Great hockey players are easy to find in the obvious places. However, they can also be found in unlikely places as well.
Such was the case with Clarkson freshman and New York Islanders prospect Shea Guthrie.
Guthrie came to Clarkson from a relatively unknown Division II prep school in Newport, Rhode Island called St. George’s. While there, he helped lead the team to its first ever ISL/New England Division II title and amassed 50 points.
Playing at the school meant that he flew under many college recruiters’ and NHL scouts’ radars. It was a situation that was both a blessing and a hindrance for the forward.
“I had some options to go to various other places and play at higher (non-collegiate) levels, but chose not to. I was told that if they like you, they’ll find you and if you’re good enough, you’re going make it anyways,” said Guthrie in a recent interview with Hockey’s Future. “I was given many opportunities at St. George’s to develop my skills and I learned a lot from Coach Mulhern there. I think it was a blessing in one way because it kept me out of the spotlight a bit and allowed me to think that I hadn’t really achieved as much as I had, so I worked harder. I always worked very hard there. It was a hindrance because I felt that I wasn’t getting the attention that maybe I deserved. At the same time, I also understood why I wasn’t getting the attention. It did more good for me than bad.”
Being off of the radar of other colleges didn’t stop Clarkson from going after the offensively dynamic forward. Clarkson was one of only a handful of schools that aggressively pursued Guthrie and that pursuit paid off. For Guthrie, it was love at first sight.
“Clarkson was very supportive of whatever I chose to do. They never put pressure on me to go one way or the other. To be honest with you, I fell in love with the place the second after I took the (recruiting) tour of the school. The coaches stood out right away. Of all the college coaches that I spoke with, they were the best group that I had done interviews with. I really liked what they had to offer. Being given the opportunity to play right away was definitely attractive to me too. I think at some of the bigger schools, I probably wouldn’t have had the same opportunity. So it was also a deciding factor for me. It’s close to home and I know about the tradition here really well too.”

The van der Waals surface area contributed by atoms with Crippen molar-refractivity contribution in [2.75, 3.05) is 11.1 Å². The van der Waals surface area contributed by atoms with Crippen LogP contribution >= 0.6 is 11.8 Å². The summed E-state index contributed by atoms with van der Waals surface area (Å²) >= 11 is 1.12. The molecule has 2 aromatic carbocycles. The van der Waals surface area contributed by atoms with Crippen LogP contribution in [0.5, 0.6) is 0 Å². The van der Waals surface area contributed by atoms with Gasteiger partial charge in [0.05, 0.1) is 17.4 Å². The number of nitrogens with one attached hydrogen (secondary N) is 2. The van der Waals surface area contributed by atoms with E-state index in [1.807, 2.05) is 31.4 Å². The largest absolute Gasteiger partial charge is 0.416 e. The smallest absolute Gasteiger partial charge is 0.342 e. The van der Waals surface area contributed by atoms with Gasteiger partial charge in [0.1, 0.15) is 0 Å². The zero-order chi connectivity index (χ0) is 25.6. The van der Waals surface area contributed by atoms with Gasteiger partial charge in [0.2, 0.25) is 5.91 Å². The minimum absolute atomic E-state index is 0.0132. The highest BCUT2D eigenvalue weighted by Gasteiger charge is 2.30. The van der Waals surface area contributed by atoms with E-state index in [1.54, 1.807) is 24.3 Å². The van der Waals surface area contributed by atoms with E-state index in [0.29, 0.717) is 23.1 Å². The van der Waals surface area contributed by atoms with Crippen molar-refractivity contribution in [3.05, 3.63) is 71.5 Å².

The Carlton, Ontario native made his collegiate debut back in October and has since been a key component of the Golden Knights team that has based part of its success this season on its ability to generate offense from all four forward lines. Guthrie currently is tied for fifth on the team in scoring with 25 points (8 goals, 17 assists).
Like all collegiate freshmen, Guthrie went through an adjustment and acclimation period. While playing on a roster full of great players made the adjustment a little easier, there were still some tough but important lessons to be learned. It was something that Guthrie understood very well and took to heart.
“The level of competition was probably the hardest part about adjusting to the college game for me,” he said. “I didn’t find that I had to really adjust my own game much because in the summer I do play a lot of hockey with some pros. I’m used to the level but I guess playing games (regularly) with guys who are older and stronger as well as competing against good players all the time has probably been the hardest adjustment. It wasn’t something that I always had to do last year or the year before. The competition level is higher and everybody is bigger at this level. The commitment, both on and off the ice is definitely more demanding too.
“Playing with better players has definitely helped make my game better and has made me a better player. It helps because I don’t have to carry the burden on myself all the time. Having players around who I can depend on who can get me the puck and who I can get it to definitely helps. The hardest part about playing hockey in high school was that even though there were some decent players, the overall caliber wasn’t what I probably needed. I stayed there because I had made such a commitment to the school. I loved the school and the people there. What made the transition easiest for me to college was being able to play with such good players and getting the opportunity to get the ice time in various situations like the power play. Once the coaches taught and instilled in me the importance of being tough and confident that really helped me. From there, my game went to a whole new level because now I’m pushing myself even harder.”
The enviable offensive situation that Clarkson has been able to enjoy this season has made it more comfortable for Guthrie to settle into the collegiate game, and it enables him to find other ways of helping the team.